Developing a solid parenting plan can take work and flexibility, and holidays can be especially difficult to manage. In many cases, both parents want to spend holiday time with the kids. As you consider your parenting plan, you’ll want to decide how to fairly share important holidays and celebrations with your kids’ other parent.
Alternate the holiday yearly
This is a very common option. You get Halloween this year and your ex gets it next year. This is true whether Halloween occurs on a Wednesday or a Saturday, and it overrules your usual schedule.
Divide up all holidays and split them
The same principle as alternating Halloween can apply to all holidays. You might decide that one parent always gets Halloween and the other always gets Labor Day weekend.
Give the other parent Día de los Muertos or All Saints Day
Whether or not you alternate Halloween annually, you could always say that the parent who does not get Halloween gets to celebrate Día de los Muertos or All Saints Day with the kids. These holidays can share some of the fun of Halloween, like costumes and candy.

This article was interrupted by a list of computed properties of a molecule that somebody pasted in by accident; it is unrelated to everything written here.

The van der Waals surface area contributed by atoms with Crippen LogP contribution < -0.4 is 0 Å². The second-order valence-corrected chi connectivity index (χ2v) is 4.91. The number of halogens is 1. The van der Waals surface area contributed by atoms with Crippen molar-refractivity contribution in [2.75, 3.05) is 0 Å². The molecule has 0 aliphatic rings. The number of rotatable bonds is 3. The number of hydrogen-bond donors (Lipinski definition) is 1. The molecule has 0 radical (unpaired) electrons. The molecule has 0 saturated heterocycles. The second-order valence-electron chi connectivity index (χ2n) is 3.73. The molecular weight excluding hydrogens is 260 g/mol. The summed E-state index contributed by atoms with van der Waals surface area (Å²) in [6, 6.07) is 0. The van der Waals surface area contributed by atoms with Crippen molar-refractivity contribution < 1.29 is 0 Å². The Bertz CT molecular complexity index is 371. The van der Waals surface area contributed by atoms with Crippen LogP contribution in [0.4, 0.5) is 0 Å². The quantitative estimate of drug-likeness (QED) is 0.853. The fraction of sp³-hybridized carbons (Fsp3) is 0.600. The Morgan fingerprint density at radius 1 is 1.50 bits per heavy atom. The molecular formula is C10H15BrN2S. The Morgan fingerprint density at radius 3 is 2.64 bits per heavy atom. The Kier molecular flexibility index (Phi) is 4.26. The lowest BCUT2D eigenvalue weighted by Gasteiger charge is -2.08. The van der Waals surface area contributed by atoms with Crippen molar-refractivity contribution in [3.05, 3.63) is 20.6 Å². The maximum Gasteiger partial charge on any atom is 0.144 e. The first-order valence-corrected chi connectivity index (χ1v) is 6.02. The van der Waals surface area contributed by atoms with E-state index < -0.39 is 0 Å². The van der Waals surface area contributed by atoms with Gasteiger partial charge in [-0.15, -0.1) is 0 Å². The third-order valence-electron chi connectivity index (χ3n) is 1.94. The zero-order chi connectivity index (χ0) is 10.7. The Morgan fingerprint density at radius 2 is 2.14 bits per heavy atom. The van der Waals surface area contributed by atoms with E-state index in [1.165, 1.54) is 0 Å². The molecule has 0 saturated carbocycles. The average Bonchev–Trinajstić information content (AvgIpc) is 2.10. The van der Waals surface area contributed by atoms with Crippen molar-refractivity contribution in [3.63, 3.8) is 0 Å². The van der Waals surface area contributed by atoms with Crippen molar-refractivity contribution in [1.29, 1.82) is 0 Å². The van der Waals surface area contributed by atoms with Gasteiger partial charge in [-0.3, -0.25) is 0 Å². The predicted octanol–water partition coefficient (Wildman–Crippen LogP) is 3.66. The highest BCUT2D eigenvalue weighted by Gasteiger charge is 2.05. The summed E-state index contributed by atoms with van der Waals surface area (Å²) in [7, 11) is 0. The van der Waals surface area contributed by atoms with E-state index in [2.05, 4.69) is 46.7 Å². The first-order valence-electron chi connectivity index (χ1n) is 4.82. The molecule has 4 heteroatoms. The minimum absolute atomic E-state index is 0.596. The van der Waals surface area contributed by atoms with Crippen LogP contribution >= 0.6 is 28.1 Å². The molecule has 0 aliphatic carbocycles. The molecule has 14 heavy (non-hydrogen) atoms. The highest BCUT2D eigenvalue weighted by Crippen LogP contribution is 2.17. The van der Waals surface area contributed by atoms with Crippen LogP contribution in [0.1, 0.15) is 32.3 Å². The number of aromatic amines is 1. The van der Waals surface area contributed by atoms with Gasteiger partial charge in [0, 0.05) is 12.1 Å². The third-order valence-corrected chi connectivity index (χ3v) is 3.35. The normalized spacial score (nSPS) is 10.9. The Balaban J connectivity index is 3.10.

Split the time on Halloween
If Halloween falls on a weekend as it does this year, there could be fun to be had during the day as well as after dark. Consider assigning one parent the day and the other parent the night.
Split trick-or-treating time
Especially if you have kids who will be out trick-or-treating for several hours, you could give each parent a shift with the kids. One parent could begin trick-or-treating at sundown and go for an hour and a half, and then the other parent could take over, sharing the fun.
Do it together
Halloween is a very special time. You may not want to miss out on any of it. If that is the case, see if you can negotiate a way to spend the holiday together as a family.
Remember, costume selection is fun, too
It may or may not be part of your official parenting plan, but you should decide together who will get or make the kids’ costumes. Otherwise, this could become a bone of contention.
If you are considering a divorce, deciding how and where your kids will spend holidays is a crucial part of the negotiation process. Try to be fair and focus on your kids’ best interest. The last thing you want to do is ruin the holiday with a parenting dispute.